Here to help . . . New Alzheimers Otago activities co-ordinator Donna Kaiser.

‘‘Life should be lived well,’’ Alzheimers Otago’s new North Otago-based activities co-ordinator Donna Kaiser says.

Miss Kaiser was hired as part of the restructure of Alzheimers Otago, which began at the end of last year.

The second lockdown and Covid-19 restrictions this year had delayed the progression of plans, but Miss Kaiser was in the process of completing two courses through the University of Tasmania on preventing and understanding dementia.

Having held a long interest in natural health, and also caring for her father, who had suffered from vascular dementia before his death four years ago, Miss Kaiser hoped she could support both dementia sufferers and their carers in her new role.

Her job entailed promoting awareness of different forms of dementia, and educating people on the support services available to them, and she would also be running a new cognitive stimulation therapy (CST) programme in the new year.

She covered the area from Palmerston to Kurow.

The evidence-based CST programme would run for seven weeks, twice a week, and was targeted towards people in the early stages of their dementia. Its purpose was to delay the progression of the disease, through activating and stimulating the relevant parts of the brain. Participants would still need to have cognitive function, and be able to interact and communicate, as the sessions took place in small groups, of about six to eight people. The programme had been piloted on a smaller scale in Oamaru previously, but would be ongoing once it began in February, Miss Kaiser said.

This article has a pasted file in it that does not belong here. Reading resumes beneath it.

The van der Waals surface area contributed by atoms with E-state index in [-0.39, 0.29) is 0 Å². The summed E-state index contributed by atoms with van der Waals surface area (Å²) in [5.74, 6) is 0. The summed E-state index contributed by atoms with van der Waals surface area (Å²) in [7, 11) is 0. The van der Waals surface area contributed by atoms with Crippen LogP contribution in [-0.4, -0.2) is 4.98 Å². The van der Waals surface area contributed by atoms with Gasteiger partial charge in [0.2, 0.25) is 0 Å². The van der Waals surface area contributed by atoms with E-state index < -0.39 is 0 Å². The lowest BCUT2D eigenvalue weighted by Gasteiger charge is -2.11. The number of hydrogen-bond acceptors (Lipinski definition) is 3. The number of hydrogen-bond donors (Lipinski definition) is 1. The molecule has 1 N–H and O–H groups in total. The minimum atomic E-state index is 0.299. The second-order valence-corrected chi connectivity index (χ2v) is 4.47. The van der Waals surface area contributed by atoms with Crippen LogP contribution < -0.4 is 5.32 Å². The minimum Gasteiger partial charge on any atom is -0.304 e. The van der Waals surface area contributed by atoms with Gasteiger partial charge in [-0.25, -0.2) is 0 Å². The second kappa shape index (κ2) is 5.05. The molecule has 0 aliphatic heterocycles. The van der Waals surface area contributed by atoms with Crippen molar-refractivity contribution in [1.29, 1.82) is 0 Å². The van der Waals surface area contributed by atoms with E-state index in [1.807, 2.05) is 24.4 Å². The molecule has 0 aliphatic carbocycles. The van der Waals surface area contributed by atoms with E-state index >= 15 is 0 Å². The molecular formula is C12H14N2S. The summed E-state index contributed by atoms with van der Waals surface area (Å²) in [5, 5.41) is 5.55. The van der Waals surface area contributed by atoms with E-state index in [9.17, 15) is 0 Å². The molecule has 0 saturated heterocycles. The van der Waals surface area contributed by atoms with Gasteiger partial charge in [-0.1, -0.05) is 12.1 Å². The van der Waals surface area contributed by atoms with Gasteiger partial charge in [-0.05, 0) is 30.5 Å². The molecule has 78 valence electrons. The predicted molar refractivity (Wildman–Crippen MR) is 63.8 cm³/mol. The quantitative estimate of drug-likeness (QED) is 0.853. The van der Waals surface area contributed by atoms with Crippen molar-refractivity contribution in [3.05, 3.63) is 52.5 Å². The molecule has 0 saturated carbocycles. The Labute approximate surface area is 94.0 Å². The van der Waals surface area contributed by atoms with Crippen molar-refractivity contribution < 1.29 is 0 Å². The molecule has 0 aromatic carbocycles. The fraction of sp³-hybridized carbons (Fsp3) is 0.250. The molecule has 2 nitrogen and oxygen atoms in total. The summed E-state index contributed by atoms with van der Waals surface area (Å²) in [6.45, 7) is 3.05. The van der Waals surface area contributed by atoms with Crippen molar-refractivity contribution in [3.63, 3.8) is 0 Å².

When people suspected they or a family member may be affected by dementia, or had a diagnosis, they could contact the organisation. Dunedin-based community educator Kim Ross would visit the person and assess them in their home to determine what services were best for that person.

She would refer them to Miss Kaiser, if she thought the CST programme would be of benefit.

‘‘There is no cure for dementia, but CST has been proven to help slow down the process of acceleration of the dementia, and also improve the quality of life,’’ Miss Kaiser said.

At the end of the seven weeks, participants would be moved in to a weekly maintenance programme, which had the same fundamental principals as CST, but only one session a week.

‘‘It’s an ongoing support programme.’’

Miss Kaiser moved to Oamaru two and a-half years ago, and outside of her new role, she taught restorative yoga at The Movement Hub. She was also a mindfulness facilitator.

‘‘My main interest is in ageing well. That’s why I’m interested in yoga, and health . . . and I’m a great believer that life should be lived well.’’